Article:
Abstract

Abstract 388

Platelet factor 4 (PF4), a member of the C-X-C family of chemokines, is abundantly expressed in megakaryocytes (Megs) and was thought to be stored in alpha-granules until released by activated platelets. We now show that PF4 has a more complex life-cycle, being released during megakaryopoiesis and then undergoing reuptake into Megs. This recycling may underlie PF4's physiologic role as a negative paracrine regulator of megakaryopoiesis and contribute to the regulation of platelet count at steady state or after recovery from bone marrow injury. When cultured in serum-free media, both murine and human bone marrow CD34+-derived Megs release detectable PF4 into the culture media starting at Day 3 of culture. We examined whether released PF4 is taken up by Megs in culture and whether this process is low-density lipoprotein receptor related protein-1 (LRP1)-dependent, since our previous studies had identified LRP1 as a potential receptor for PF4 on the megakaryocyte surface. Consistent with the known role of PF4 as a negative paracrine regulator, exposure of PF4null murine (m) Megs in culture to hPF4 decreases final cell numbers (8 × 104 hPF4 exposed cells/mL vs. 14 × 104 control cells/mL, p<0.01) and increases LRP1 expression on the surface of megakaryocytes/megakaryocyte precursors by >2-fold after 48 hrs in culture (p<0.01). Treatment of cells with anti-PF4 or anti-LRP1 antibodies blocked the PF4 effect on megakaryopoiesis but did not interfere with the increased expression of LRP1 on Megs after PF4 exposure. Upon exposing PF4null bone marrow-derived Megs to hPF4 (25 μg/ml) for 24 hrs, hPF4 bound to the surface of the cells; however, washing these cells with 1000 units/mL of heparin removed this surface-bound hPF4 and allowed us to measure uptake of hPF4 into these PF4null Megs. PF4 uptake by Megs was LRP1-dependent, as treatment with anti-LRP1 antibody or Receptor Associated Protein (RAP, an inhibitor of LRP family proteins) markedly decreased uptake of PF4 (95±32 IU/106 cells for PF4 treatment alone vs. 32±13 IU/106 cells for anti-LRP1 treatment, p<0.05 and 49±26 IU/106 cells for RAP treatment, p<0.01). Knockdown of LRP1 by an anti-LRP1 shRNA, which decreases LRP1 but does not completely eliminate it, also decreased PF4 uptake by Megs by 79% (41±33 IU/106 cells for control treated cells vs. 9±8 IU/106 cells for anti-LRP1 treated cells, p=0.01) and partially blocked the PF4-mediated increase in surface LRP1 expression. Using immunofluorescence microscopy, we show that internalized hPF4 in PF4null Megs co-localizes with P-selectin, an alpha-granule marker. When the Megs are treated with thrombin, the internalized PF4 is released into the medium and depleted from the cell lysates. Platelet basic protein (PBP), a closely related chemokine that is also stored in alpha granules, was not taken up by Megs in similar analyses. In summary, our study demonstrates that PF4 is not only synthesized by Megs but is also released and available for LRP1-dependent reuptake into alpha-granules. Notably, this cycling was not observed for another alpha granule chemokine, PBP. Whether the uptake is related to PF4's negative paracrine effect on megakaryopoiesis, whether other alpha granule proteins undergo similar recycling, and whether newly synthesized PF4 is first stored in alpha granules or is constitutively secreted will be addressed in future studies.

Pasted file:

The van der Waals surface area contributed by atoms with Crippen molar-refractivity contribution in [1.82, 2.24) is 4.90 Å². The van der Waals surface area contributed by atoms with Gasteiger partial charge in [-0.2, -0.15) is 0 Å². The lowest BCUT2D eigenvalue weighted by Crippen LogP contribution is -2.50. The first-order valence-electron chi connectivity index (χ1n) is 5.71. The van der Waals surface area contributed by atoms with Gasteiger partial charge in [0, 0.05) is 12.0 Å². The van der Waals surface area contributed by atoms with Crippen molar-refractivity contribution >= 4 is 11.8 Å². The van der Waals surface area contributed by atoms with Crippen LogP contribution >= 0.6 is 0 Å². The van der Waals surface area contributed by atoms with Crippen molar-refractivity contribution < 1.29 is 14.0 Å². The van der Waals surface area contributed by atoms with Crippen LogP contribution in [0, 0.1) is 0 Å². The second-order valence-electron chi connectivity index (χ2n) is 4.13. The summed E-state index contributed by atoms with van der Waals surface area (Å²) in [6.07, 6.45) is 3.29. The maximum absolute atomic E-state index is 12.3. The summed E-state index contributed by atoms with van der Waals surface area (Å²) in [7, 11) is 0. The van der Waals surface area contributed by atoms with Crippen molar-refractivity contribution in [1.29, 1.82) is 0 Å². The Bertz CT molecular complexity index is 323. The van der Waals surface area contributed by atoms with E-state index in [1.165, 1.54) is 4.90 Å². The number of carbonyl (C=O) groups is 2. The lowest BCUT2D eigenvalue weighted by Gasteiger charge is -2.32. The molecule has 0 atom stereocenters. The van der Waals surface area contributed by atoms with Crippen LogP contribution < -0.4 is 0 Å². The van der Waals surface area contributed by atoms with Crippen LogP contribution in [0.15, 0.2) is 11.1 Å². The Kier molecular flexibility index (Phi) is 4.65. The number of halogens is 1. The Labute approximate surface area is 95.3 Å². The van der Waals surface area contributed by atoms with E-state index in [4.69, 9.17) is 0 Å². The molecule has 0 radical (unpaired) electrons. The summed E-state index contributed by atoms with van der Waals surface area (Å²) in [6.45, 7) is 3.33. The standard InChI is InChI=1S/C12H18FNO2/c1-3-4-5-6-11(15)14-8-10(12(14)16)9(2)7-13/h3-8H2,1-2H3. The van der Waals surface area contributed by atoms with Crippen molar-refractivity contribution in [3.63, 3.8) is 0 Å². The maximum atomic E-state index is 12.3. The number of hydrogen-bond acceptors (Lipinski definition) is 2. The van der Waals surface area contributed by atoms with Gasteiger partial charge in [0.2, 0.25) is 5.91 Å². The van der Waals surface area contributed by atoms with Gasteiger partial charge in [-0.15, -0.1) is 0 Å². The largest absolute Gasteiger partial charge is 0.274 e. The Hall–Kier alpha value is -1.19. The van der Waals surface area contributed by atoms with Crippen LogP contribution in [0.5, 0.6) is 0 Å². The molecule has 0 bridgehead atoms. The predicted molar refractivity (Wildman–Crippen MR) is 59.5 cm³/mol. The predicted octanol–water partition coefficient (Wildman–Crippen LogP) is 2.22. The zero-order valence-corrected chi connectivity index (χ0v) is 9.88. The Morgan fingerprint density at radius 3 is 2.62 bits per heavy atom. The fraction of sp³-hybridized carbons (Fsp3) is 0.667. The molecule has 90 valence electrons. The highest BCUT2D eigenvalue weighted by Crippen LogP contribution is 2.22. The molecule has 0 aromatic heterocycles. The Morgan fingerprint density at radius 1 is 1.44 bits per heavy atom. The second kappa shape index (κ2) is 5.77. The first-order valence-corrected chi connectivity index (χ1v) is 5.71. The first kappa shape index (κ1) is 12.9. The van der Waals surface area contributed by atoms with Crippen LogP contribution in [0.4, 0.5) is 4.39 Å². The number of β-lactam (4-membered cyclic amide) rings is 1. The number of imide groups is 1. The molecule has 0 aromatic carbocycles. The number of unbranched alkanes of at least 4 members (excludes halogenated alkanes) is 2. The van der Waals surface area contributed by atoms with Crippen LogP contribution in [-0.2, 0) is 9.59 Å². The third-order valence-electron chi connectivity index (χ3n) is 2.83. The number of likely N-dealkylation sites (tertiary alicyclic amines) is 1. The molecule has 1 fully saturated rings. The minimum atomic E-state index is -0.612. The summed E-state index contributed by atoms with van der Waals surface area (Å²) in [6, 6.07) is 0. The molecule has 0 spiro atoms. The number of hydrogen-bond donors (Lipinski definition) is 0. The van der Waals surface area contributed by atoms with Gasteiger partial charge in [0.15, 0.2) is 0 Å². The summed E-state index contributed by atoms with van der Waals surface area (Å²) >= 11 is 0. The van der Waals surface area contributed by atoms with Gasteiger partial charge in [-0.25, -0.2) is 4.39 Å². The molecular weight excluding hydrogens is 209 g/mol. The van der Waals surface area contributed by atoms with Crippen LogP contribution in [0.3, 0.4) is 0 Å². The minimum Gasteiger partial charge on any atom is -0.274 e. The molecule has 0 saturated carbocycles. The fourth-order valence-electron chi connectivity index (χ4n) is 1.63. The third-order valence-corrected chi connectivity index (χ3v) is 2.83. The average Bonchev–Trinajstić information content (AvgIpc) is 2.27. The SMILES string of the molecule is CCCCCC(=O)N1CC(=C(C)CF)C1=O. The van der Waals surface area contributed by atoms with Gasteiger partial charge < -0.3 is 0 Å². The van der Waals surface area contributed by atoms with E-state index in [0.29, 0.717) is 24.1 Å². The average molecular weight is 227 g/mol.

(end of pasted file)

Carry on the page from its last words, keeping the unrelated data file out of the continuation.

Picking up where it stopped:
Disclosures:

No relevant conflicts of interest to declare.

Author notes

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Asterisk with author names denotes non-ASH members.